Sen. Roy Blunt of Missouri announced Monday that he’ll retire at the end of his term in 2022, marking the latest high-profile Republican departure as the party seeks to regain the Senate majority in next year’s midterm elections.
Blunt, a member of Senate Republican leadership, has been a fixture in GOP politics for decades both at the statewide and national level. He served in the House for 14 years in a number of leadership positions before his election to the Senate in 2010.
“In every job Missourians have allowed me to have, I’ve tried to do my best. In almost 12,000 votes in the Congress, I’m sure I wasn’t right every time. But you really make that decision based on the information you have at the time,” Blunt said in a video announcement, adding that after 14 general elections to various offices, “I won’t be a candidate for reelection to the United States Senate next year.”
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Blunt’s announcement comes ahead of the 2022 midterm elections in which both parties will be vying for control of the Senate, which is locked in a 50-50 split with a narrow Democratic majority. Republicans held the Senate majority for the past six years until they lost two seats in Georgia earlier this year. They only need to win one seat to regain control but Republicans are on defense in more states than Democrats.
While Democrats have had electoral success at the statewide level, Missouri has become a tougher reach for the party in recent years.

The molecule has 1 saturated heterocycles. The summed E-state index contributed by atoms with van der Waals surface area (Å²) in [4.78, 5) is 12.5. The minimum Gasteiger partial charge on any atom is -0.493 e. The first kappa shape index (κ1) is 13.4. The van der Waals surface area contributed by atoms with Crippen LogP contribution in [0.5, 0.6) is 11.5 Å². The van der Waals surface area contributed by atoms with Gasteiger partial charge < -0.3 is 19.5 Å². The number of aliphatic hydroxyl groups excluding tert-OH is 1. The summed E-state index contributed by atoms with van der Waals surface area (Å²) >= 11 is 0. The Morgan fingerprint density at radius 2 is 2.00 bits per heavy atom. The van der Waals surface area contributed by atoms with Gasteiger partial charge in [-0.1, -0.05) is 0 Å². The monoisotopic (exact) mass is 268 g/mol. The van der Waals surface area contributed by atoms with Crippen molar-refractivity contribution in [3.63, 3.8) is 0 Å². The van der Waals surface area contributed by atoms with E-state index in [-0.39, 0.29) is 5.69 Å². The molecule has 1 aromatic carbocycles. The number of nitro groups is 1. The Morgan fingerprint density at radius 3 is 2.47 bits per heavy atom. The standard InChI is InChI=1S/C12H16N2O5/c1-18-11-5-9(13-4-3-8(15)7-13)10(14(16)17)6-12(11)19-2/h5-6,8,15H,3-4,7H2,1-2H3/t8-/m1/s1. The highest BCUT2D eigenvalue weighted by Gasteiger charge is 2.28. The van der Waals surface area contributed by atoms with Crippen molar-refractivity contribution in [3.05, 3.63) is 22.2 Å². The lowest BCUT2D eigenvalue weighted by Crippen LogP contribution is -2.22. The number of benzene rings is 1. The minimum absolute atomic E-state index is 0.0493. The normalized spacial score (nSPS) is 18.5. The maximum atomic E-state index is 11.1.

Democrats fielded a competitive challenger to Blunt in 2016, but former Missouri Secretary of State Jason Kander lost by less than 3 percentage points. By 2018, GOP Sen. Josh Hawley defeated then-Democratic Sen. Claire McCaskill by nearly 6 percentage points. And during the past two presidential elections, former President Donald Trump won Missouri by double-digit margins.
Blunt, 71, didn’t attribute an exact reason for his departure from the government. But it comes at a time when partisanship has reached new heights in Congress as the Republican Party grapples with its future in the post-Trump era.
He’s the latest Republican senator to announce his retirement from the Senate in 2022, following Pat Toomey of Pennsylvania, Richard Burr of North Carolina, Rob Portman of Ohio and Richard Shelby of Alabama. With the exception of Shelby, all of the retiring senators hail from swing states that’ll be a critical part of the path to winning the Senate majority next year.
Plus, a few other Republicans are considering retiring next year, including Sen. Ron Johnson of Wisconsin and Sen. Chuck Grassley of Iowa, who most recently served as president pro tempore before Republicans lost the majority in January.
Either potential retirement will have major implications for both the Republican Party and the battle for the majority.